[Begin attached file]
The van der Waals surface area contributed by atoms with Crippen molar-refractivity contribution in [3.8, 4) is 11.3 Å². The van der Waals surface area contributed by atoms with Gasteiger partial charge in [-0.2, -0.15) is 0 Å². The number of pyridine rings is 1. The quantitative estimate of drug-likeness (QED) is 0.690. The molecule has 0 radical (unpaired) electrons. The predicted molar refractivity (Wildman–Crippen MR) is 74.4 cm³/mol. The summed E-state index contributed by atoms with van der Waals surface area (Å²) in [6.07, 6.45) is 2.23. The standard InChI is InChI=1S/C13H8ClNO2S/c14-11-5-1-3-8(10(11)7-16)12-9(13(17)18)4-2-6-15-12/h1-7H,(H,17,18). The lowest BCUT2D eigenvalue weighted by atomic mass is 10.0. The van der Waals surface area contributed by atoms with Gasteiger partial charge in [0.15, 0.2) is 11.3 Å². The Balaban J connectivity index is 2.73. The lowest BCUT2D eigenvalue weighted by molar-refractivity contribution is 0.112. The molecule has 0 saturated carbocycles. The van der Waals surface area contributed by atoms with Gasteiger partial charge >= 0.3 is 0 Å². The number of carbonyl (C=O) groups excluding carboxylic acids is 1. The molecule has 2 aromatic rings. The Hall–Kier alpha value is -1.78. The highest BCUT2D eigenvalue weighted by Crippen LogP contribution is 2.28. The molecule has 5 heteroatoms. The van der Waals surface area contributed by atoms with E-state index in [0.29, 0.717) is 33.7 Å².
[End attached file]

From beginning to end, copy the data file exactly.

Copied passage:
The van der Waals surface area contributed by atoms with Crippen molar-refractivity contribution in [3.8, 4) is 11.3 Å². The van der Waals surface area contributed by atoms with Gasteiger partial charge in [-0.2, -0.15) is 0 Å². The number of pyridine rings is 1. The quantitative estimate of drug-likeness (QED) is 0.690. The molecule has 0 radical (unpaired) electrons. The predicted molar refractivity (Wildman–Crippen MR) is 74.4 cm³/mol. The summed E-state index contributed by atoms with van der Waals surface area (Å²) in [6.07, 6.45) is 2.23. The standard InChI is InChI=1S/C13H8ClNO2S/c14-11-5-1-3-8(10(11)7-16)12-9(13(17)18)4-2-6-15-12/h1-7H,(H,17,18). The lowest BCUT2D eigenvalue weighted by atomic mass is 10.0. The van der Waals surface area contributed by atoms with Gasteiger partial charge in [0.15, 0.2) is 11.3 Å². The Balaban J connectivity index is 2.73. The lowest BCUT2D eigenvalue weighted by molar-refractivity contribution is 0.112. The molecule has 0 saturated carbocycles. The van der Waals surface area contributed by atoms with Gasteiger partial charge >= 0.3 is 0 Å². The number of carbonyl (C=O) groups excluding carboxylic acids is 1. The molecule has 2 aromatic rings. The Hall–Kier alpha value is -1.78. The highest BCUT2D eigenvalue weighted by Crippen LogP contribution is 2.28. The molecule has 5 heteroatoms. The van der Waals surface area contributed by atoms with E-state index in [0.29, 0.717) is 33.7 Å².